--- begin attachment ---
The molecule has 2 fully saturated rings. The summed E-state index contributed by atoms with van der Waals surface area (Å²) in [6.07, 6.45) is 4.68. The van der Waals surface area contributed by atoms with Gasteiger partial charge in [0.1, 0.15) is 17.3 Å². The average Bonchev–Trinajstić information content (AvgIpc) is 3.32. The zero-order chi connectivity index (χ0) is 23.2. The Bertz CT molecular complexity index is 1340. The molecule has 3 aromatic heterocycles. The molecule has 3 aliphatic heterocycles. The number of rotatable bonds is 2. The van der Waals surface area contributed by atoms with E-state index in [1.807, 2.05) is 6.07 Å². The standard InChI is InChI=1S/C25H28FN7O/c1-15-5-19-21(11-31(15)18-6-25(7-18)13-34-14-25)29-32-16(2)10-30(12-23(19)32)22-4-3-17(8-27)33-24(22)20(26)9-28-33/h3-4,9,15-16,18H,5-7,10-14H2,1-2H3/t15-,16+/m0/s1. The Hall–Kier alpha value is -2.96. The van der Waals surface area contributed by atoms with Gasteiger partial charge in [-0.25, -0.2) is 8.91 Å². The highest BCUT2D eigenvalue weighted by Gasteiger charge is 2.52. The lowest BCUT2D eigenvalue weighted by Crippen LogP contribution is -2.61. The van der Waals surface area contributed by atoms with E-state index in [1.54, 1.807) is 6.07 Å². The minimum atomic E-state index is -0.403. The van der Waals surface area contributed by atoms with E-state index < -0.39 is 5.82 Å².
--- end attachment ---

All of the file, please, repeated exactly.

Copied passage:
The molecule has 2 fully saturated rings. The summed E-state index contributed by atoms with van der Waals surface area (Å²) in [6.07, 6.45) is 4.68. The van der Waals surface area contributed by atoms with Gasteiger partial charge in [0.1, 0.15) is 17.3 Å². The average Bonchev–Trinajstić information content (AvgIpc) is 3.32. The zero-order chi connectivity index (χ0) is 23.2. The Bertz CT molecular complexity index is 1340. The molecule has 3 aromatic heterocycles. The molecule has 3 aliphatic heterocycles. The number of rotatable bonds is 2. The van der Waals surface area contributed by atoms with E-state index in [1.807, 2.05) is 6.07 Å². The standard InChI is InChI=1S/C25H28FN7O/c1-15-5-19-21(11-31(15)18-6-25(7-18)13-34-14-25)29-32-16(2)10-30(12-23(19)32)22-4-3-17(8-27)33-24(22)20(26)9-28-33/h3-4,9,15-16,18H,5-7,10-14H2,1-2H3/t15-,16+/m0/s1. The Hall–Kier alpha value is -2.96. The van der Waals surface area contributed by atoms with Gasteiger partial charge in [-0.25, -0.2) is 8.91 Å². The highest BCUT2D eigenvalue weighted by Gasteiger charge is 2.52. The lowest BCUT2D eigenvalue weighted by Crippen LogP contribution is -2.61. The van der Waals surface area contributed by atoms with E-state index in [1.54, 1.807) is 6.07 Å². The minimum atomic E-state index is -0.403. The van der Waals surface area contributed by atoms with E-state index < -0.39 is 5.82 Å².